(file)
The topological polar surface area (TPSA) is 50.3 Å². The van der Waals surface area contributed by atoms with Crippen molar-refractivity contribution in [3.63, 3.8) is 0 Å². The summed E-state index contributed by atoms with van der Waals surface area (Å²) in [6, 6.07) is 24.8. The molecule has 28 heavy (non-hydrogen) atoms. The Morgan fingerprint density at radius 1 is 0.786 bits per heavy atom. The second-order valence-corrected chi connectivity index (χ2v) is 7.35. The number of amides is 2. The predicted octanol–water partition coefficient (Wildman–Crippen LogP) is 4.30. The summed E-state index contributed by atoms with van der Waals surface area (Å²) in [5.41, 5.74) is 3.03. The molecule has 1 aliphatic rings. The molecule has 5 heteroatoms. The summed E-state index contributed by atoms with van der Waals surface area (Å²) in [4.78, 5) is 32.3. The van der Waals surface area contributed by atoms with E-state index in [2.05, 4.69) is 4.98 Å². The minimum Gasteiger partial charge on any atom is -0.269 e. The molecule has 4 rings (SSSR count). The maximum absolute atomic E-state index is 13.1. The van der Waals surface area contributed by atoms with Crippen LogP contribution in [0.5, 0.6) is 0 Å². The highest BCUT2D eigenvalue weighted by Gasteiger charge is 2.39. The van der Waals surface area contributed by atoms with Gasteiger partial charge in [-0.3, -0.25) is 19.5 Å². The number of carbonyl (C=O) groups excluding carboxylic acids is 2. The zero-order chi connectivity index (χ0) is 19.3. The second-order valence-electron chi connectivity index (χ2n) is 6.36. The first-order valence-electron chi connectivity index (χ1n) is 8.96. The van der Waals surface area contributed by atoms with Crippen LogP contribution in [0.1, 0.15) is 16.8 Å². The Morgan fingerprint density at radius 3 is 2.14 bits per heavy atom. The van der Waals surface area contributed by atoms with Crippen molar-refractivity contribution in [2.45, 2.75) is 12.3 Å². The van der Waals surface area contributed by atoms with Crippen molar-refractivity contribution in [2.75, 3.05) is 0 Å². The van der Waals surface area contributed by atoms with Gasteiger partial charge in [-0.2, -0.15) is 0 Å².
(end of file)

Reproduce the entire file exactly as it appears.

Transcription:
The topological polar surface area (TPSA) is 50.3 Å². The van der Waals surface area contributed by atoms with Crippen molar-refractivity contribution in [3.63, 3.8) is 0 Å². The summed E-state index contributed by atoms with van der Waals surface area (Å²) in [6, 6.07) is 24.8. The molecule has 28 heavy (non-hydrogen) atoms. The Morgan fingerprint density at radius 1 is 0.786 bits per heavy atom. The second-order valence-corrected chi connectivity index (χ2v) is 7.35. The number of amides is 2. The predicted octanol–water partition coefficient (Wildman–Crippen LogP) is 4.30. The summed E-state index contributed by atoms with van der Waals surface area (Å²) in [5.41, 5.74) is 3.03. The molecule has 1 aliphatic rings. The molecule has 5 heteroatoms. The summed E-state index contributed by atoms with van der Waals surface area (Å²) in [4.78, 5) is 32.3. The van der Waals surface area contributed by atoms with E-state index in [2.05, 4.69) is 4.98 Å². The minimum Gasteiger partial charge on any atom is -0.269 e. The molecule has 4 rings (SSSR count). The maximum absolute atomic E-state index is 13.1. The van der Waals surface area contributed by atoms with Crippen LogP contribution in [0.5, 0.6) is 0 Å². The highest BCUT2D eigenvalue weighted by Gasteiger charge is 2.39. The van der Waals surface area contributed by atoms with Gasteiger partial charge in [-0.3, -0.25) is 19.5 Å². The number of carbonyl (C=O) groups excluding carboxylic acids is 2. The zero-order chi connectivity index (χ0) is 19.3. The second-order valence-electron chi connectivity index (χ2n) is 6.36. The first-order valence-electron chi connectivity index (χ1n) is 8.96. The van der Waals surface area contributed by atoms with Crippen LogP contribution in [0.1, 0.15) is 16.8 Å². The Morgan fingerprint density at radius 3 is 2.14 bits per heavy atom. The van der Waals surface area contributed by atoms with Crippen molar-refractivity contribution in [2.45, 2.75) is 12.3 Å². The van der Waals surface area contributed by atoms with Crippen molar-refractivity contribution in [2.75, 3.05) is 0 Å². The van der Waals surface area contributed by atoms with Gasteiger partial charge in [-0.2, -0.15) is 0 Å².